New trucker, rail action adds to pressure on Sarkozy

By Catherine Bremer

PARIS (BestGrowthStock) – French truck drivers said they planned to block key roads from Sunday evening and rail unions announced new strikes from Monday, putting fresh pressure on President Nicolas Sarkozy over his unpopular pension reform.

New action by truckers and rail workers, continuing strikes by refinery workers and the threat of more street marches in the drive to force Sarkozy to scrap the reform before a crucial Senate vote make this a make-or-break week for him.

Sarkozy has vowed not to give in throughout months of opposition to his plan to raise the retirement age, to rein in a ballooning pension deficit. The powerful unions, which have a history of crushing reform, have vowed to match his resolve.

“If we do nothing … the system will explode,” Interior Minister Brice Hortefeux told LCI television, as the government kept up its appeal to a public that feels it is being unfairly punished for failures in the social security system.

Petrol pumps are drying up, truckers said they would block key roads from Sunday evening, and after a day of disrupted trains, rail unions agreed new strikes on Monday that could halt two-thirds of regular trains and half the express TGV services.

A fresh nationwide march against the pension reform — which would raise the minimum and full retirement ages by two years to 62 and 67 respectively — was set for Tuesday, putting the president’s determination to the test.

Panic-buying by motorists sucked dry petrol pumps across France, though many hoped for fresh deliveries on Monday. Oil company Total said 350 to 400 of its petrol stations were suffering supply disruptions.

The UFIP oil industry lobby has warned that strikes running since Tuesday at all France’s 12 refineries could cause serious fuel supply problems by mid-week, meaning the government may have to look at tapping its emergency reserves.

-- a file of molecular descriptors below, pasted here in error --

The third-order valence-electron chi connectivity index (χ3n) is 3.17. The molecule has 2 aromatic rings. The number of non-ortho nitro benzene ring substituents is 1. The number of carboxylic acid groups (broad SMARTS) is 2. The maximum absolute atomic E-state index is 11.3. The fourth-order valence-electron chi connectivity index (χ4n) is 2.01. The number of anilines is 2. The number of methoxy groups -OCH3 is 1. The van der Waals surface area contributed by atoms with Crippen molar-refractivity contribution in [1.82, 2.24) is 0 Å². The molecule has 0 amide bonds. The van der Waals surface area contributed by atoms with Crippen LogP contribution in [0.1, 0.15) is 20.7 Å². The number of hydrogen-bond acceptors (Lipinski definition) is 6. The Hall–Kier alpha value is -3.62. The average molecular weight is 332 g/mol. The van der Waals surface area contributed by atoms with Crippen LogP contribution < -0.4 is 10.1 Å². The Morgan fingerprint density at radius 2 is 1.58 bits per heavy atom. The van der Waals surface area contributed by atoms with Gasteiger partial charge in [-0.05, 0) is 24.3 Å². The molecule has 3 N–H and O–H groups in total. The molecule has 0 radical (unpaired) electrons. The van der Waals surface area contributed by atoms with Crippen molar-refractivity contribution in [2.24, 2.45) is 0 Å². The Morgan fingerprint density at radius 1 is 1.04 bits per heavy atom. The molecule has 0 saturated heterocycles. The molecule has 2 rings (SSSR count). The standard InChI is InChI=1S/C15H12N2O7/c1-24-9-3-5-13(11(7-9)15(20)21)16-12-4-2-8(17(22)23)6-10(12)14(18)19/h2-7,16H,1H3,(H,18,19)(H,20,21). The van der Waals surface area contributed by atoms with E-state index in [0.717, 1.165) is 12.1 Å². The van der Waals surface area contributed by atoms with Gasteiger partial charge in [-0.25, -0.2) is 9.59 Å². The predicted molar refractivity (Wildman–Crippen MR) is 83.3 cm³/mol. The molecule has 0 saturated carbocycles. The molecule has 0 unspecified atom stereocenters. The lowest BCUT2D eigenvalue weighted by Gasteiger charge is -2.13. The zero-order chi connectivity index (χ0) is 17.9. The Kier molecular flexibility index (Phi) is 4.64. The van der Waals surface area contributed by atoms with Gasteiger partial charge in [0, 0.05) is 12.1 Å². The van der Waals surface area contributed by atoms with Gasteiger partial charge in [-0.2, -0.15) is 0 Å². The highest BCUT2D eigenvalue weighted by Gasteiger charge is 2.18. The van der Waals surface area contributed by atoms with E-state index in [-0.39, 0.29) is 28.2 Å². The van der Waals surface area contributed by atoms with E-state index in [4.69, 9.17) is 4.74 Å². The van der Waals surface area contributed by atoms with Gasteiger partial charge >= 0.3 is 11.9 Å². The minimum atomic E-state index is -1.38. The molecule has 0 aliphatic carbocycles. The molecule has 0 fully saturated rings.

PETROL STATIONS CLOSED

Around Paris on Sunday, closed petrol stations posted signs saying “Fuel Sold Out.” Others were reported to be raising the price of the fuel they had left. Economy Minister Christine Lagarde said that anyone inflating prices would be punished.

“I’ve been to four petrol stations and found nothing,” said one motorist, giving her name as Namia.

Shortages could hit transport much harder if truckers manage to clog roads on Sunday night and Monday, stopping fuel trucks, which themselves need fuel to run, getting through.

Fears that Roissy Charles de Gaulle international airport could run out of fuel in the next 48 hours were dispelled by Transport Minister Dominique Bussereau, who told Europe 1 radio a disrupted supply pipeline to the airport was working again.

“There is no concern about Roissy. We can feed it (with fuel) for an unlimited period of time,” he said.

The transport chaos could spur more protesters onto the street on Tuesday when unions plan a last-ditch nationwide demonstration against Sarkozy’s bill a day before the Senate is due to vote on it. It could pass quickly into law after that.

Turnout at nationwide marches on Saturday was lower than at previous rallies, according to the government, which read that as a sign its message is getting through. The unions said up to 3 million people had taken part, but police counted 825,000.

“I think we’re clearly at a crossroads. What I hope is that reason will prevail,” Agriculture Minister Bruno Le Maire told Europe 1 radio.

The unions believe new street protests, the latest in a series since the summer, will have more clout if combined with fuel shortages, canceled trains and trucker disruption on the roads.

Truck drivers are the big guns of French protests because of their ability to cripple major highways and stop the movement of vital goods like food.

Unions say they will not give up until the government drops the bill and invites them to have a say in a pension overhaul.

Charles Foulard, the CGT union coordinator for Total, told Reuters on Saturday that striking refinery workers would not concede. “There is toughening of resolve,” he said. “The truck drivers are going to join us … We will go till the end.”

Most of France’s fuel depots, located mainly outside refineries, have a couple of weeks’ supply, but depots in southwestern France are already depleted because a three-week unrelated strike at a major oil port near Marseille has hit supplies of crude to refineries in the area.

(Additional reporting by Nina Sovich and Anthony Paone, editing by Tim Pearce)

New trucker, rail action adds to pressure on Sarkozy